How accurately Saint Augustine expressed the usually unexpressed, but deepest desire of every human heart: “Lord, thou hast made us for thyself, and our hearts are restless until they find their rest in Thee” (Confessions, Book 1). The restless heart of Israel is divinely chosen by God to represent with fullest accuracy the dissatisfied, seeking heart of all humanity. In the story of Israel, you and I, by grace, will find ourselves (as we really are, not as we may pretend to be).
Chapters 3 and 4 of the epistle to the Hebrews survey much of the history of Israel in terms of pilgrims on earth seeking heavenly rest. Chapter 3 deals with this sincere but troubled seeking under Moses’ leadership during the forty years of wandering in the wilderness, with their faces toward the Promised Land. Chapter 4 takes us a step further toward that longed-for rest. Here Joshua has succeeded Moses as the captain who is to lead the wandering people into the land of promise at long last.
But the inspired author of Hebrews shows us that even though Joshua did get the people into Canaan, the rest they found there was a dim picture of a much deeper and higher rest.
The great Puritan expositor, John Owen, shows that Joshua’s successful leadership of the people into Canaan did not give them “that full and ultimate rest which in all these things God aimed at.” Nor did that true rest, which Israel and all of us troubled humans so long for, arrive some 500 years later when the Psalmist wrote Psalm 95.
All the Mosaic sacrifices, the cities of refuge in Canaan under Joshua, the very throne of David, and all the Psalms in their own way are divinely inspired signposts to Him who said: “Come unto me, all ye that labour and are heavy laden, and I will give you rest” (Matt. 11:28 KJV).
This wonderful rest — from which, in one sense, every other blessing we could ever desire on earth or in heaven flows — is nothing less than the rest of God Himself. Although Hebrews 4:3–4 refers to God’s delightful rest after He had finished the six days of creating work in Genesis 1 and 2 — a work pronounced “very good” — this “rest of God” refers to something infinitely greater than that.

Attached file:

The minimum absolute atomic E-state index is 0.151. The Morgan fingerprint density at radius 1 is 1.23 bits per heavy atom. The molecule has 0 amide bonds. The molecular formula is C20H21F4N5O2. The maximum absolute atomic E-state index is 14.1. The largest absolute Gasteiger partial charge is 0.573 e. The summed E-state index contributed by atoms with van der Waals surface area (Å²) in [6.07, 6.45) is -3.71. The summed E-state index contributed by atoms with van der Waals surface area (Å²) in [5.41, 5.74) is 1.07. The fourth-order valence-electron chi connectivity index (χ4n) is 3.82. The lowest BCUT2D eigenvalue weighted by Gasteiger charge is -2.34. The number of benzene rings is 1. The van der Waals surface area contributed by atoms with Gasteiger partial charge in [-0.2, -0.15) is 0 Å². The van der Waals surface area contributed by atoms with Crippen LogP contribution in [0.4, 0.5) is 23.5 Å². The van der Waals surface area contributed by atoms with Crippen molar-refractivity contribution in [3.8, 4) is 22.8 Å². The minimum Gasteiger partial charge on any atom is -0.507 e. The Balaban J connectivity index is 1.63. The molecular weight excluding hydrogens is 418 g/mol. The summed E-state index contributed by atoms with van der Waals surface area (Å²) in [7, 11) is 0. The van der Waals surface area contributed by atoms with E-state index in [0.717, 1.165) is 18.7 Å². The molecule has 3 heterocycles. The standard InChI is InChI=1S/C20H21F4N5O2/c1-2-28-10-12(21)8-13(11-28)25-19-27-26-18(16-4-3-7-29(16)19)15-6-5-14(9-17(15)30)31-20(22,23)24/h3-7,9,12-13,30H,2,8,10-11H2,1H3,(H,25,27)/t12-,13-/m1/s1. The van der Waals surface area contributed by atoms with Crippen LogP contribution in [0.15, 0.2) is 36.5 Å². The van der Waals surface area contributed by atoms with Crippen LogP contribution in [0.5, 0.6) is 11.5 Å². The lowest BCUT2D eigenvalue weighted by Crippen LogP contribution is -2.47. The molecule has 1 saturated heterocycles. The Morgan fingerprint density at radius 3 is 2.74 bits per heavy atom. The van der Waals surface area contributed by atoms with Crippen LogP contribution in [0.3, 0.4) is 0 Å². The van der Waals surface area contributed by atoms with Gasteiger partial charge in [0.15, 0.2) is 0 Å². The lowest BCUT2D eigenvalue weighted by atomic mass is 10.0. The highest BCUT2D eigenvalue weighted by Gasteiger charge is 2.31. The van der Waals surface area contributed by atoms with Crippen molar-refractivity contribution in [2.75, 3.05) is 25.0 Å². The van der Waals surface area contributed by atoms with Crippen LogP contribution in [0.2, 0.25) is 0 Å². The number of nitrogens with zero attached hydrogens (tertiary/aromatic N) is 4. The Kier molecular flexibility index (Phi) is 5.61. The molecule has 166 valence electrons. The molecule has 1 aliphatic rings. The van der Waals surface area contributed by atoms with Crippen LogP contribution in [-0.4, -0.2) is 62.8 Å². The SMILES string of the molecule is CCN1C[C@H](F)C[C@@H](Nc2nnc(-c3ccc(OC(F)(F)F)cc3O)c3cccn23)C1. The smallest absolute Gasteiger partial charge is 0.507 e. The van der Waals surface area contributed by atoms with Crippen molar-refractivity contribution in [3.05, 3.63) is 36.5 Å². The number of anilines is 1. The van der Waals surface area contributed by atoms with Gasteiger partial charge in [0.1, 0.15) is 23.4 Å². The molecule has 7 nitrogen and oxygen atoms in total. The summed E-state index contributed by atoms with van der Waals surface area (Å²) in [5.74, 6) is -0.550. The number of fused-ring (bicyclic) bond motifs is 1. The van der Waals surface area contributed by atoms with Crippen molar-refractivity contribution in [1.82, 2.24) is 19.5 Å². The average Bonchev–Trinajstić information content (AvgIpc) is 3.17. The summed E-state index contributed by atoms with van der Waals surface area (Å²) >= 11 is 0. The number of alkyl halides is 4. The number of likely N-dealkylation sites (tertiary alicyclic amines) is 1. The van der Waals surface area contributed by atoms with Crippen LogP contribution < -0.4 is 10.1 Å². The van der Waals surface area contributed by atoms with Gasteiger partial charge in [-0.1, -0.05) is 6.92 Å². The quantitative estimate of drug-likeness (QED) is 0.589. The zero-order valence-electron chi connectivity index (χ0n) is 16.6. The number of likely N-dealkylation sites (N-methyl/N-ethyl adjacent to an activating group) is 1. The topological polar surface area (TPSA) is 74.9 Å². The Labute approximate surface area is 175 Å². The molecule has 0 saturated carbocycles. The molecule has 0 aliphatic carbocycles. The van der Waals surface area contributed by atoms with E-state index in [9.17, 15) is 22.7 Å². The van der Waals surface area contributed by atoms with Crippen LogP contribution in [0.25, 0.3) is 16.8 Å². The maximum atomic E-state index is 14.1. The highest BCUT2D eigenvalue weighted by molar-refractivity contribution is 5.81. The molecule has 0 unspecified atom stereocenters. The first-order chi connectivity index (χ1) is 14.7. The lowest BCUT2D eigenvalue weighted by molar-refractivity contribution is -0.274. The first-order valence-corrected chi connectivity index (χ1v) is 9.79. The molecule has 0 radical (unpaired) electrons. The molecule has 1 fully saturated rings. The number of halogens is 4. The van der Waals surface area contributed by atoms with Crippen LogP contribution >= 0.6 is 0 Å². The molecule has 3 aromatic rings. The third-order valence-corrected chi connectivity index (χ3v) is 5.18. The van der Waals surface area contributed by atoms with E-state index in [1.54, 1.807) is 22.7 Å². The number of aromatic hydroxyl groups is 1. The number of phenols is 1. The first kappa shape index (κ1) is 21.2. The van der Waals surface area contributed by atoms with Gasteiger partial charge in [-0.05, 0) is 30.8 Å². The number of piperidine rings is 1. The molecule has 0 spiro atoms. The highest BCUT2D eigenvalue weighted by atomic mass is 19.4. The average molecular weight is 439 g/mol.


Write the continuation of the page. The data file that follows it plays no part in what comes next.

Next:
John Owen is right in tracing the summit of God’s happy rest (for He is “the only and happy potentate,” 1 Tim. 6:15 KJV) to His fatherly delight in the person and accomplishments of His only-begotten Son. Meditating on Isaiah 42:1 (“Behold my servant, whom I uphold; mine elect; my soul delighteth [resteth] in him” KJV), Owen points out the full satisfaction of the mind of God, with that delight and rest in His Son. In which words, the infinite, intimate affection and mutual satisfaction between the Father and the Son are expressed.
One of the surprising things about the Gospel is that Almighty God Himself invites us into His own rest! Most of us would probably give some money to someone suffering with a disease or to a newly released prisoner, but we would be less likely to invite him to live in our homes. But that is precisely what Jesus does; He says: “Come unto me.” And this almost unbelievable generosity of Jesus is exactly what the heavenly Father is like (John 14:9). Paul knew that rest, which brings us “Near to the heart of God,” as the old hymn says.
Such rest empowered Paul to encircle the known world of his time in never-ceasing proclamation of its benefits to all who would receive it. Thus, he says in Romans 5:1, “Therefore being justified by faith, we have peace with God through our Lord Jesus Christ.”
Several verses in Hebrews chapter 4 speak of us “entering into” this greatest of all treasures: God’s rest (for example, vv. 1–10). Once we were whirling about on the gerbil wheel of life, never able to find true satisfaction, for the wicked [i.e., those who are self-centered rather than God centered] are “like the troubled sea that cannot rest, whose waters cast up mire and dirt. There is no peace, saith my God, to the wicked” (Isa. 57:20–21 KJV).
But, in the sheer loving kindness of God, somehow, somewhere we heard the Gospel message, and by faith “entered in.” The Holy Spirit invisibly and secretly, down in the deep places of our lives, created a vital “mixture” of responsive faith with the good news about Jesus dying and rising for us sinners, so that like oil and flour being mixed together to form a loaf of bread, a miraculous chemistry occurred in us. We were born again; we became a new creation; we entered into the eternal rest of God that God Himself secured for His people. Thus, in the midst of our earthly troubles, we constantly experience the peace of God that passes all understanding.
And this serene rest that belongs to those whose consciences are sprinkled in the blood of the One with whom the Father is well pleased (see Heb. 10:22) will expand (as Samuel Rutherford said) “to an ocean fullness in Immanuel’s Land.”